Vanguard Gallery, Shanghai
Exposition personnelle, 18/9-26/10/2018
« The Bird Escaped from Camera Where to Go? »
The works of Yuki Onodera have long been companied with comments such as “unbelievable”, “fantastic”, and even “obscure”. Her works have never focused on things which bear explicit reference visibly, but contain her personal experiences subtly.
In Study for Image à la sauvette, the squeezed and crushed pet bottles has remained their nature as containers in the series of seemingly contingent reshaping process. Instead of “a photography artistic work”, it seems more appropriate to characterize it as a “photographic record of a work”. The painted pale green pigment bursting out of the bottle has re-enhanced the uncertainty and contingency of the pet bottle’s transformation as a personal experience. In How to make a Pearl, Onodera recalled people’s recognition of the existence of camera between the photographer and subjects by inserting a glass marble between her lenses, while we are made aware of subconscious acts that we normally would not mind. The enlarged grains, created chemically during development process, powerfully lifted the people out of the surrounding darkness in the sharp relief and echos the lofting while “pearl” up above. The artist further pursued her artistic practice in the manner of a craftsman through Muybridge’s Twist series: these giant photographies of twisted bodies becomes materials to be cut, enlarged and rearranged deliberately and made into a collage. As the 19th century British photographer Eadweard Muybridge made history with his series of images that break down motion, Onodera tries to record the unconscious moves of her “Twist dancer” by choreographing the figure with rearranged photographed materials and collage. Her latest work Architectural Bodies and Events has continued her creative practice in Muybridge’s Twist, which employed collage, painting and large scale gelatin silver prints. She photographed portraits of a vast selection of architectures from different cultural, historical and geographical backgrounds, dismembered them into cutouts, rearranged parts of these architectures as body parts and regrouped them in order to build a surrealistic fantasy landscape. It is surprising that the end result of such recreation can reach an unexpected level of harmony, where we are amazed by the blending consistency among these architectural bodies.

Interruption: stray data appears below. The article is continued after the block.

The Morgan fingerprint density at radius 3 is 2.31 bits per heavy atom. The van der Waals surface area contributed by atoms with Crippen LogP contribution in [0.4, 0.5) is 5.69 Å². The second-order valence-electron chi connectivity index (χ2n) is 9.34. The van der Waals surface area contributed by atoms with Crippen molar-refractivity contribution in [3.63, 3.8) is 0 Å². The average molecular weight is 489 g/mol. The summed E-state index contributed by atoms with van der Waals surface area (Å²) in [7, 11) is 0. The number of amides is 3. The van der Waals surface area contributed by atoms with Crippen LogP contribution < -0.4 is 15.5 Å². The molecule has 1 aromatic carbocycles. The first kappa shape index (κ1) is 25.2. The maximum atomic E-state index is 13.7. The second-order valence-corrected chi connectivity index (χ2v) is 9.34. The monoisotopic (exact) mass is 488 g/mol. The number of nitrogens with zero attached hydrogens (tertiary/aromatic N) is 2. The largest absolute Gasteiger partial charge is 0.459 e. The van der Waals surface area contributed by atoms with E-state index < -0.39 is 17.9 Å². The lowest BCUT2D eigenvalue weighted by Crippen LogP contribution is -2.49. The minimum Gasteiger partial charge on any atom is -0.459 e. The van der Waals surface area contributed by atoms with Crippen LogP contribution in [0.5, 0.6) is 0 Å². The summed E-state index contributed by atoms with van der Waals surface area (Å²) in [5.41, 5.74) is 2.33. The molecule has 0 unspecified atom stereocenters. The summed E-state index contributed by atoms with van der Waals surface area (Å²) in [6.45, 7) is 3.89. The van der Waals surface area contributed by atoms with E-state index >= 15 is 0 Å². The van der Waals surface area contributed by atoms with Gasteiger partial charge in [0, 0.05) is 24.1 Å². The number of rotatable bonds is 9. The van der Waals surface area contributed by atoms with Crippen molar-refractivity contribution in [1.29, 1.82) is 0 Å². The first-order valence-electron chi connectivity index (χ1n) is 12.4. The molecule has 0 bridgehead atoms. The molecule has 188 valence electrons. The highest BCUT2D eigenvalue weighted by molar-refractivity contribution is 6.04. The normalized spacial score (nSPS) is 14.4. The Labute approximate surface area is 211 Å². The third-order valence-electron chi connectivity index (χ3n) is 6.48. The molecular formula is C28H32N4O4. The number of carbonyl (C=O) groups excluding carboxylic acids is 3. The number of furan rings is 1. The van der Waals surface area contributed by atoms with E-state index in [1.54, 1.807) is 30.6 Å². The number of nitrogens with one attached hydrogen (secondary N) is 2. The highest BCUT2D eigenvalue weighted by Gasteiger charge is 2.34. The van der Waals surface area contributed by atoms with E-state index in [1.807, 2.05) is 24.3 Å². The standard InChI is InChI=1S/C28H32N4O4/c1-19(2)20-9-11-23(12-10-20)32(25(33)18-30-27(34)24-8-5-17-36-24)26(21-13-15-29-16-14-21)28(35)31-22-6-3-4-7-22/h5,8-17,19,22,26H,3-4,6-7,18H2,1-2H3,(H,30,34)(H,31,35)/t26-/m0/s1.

Through processing, twisting and reforming, Yuki Onodera defamiliarizes ordinary images thus highlights features of image language itself. The subtle personal experience she expresses through her works, as if a bird, has escaped from the cage made by cameras, in which photography is the only specified media can be employed, yet where to go?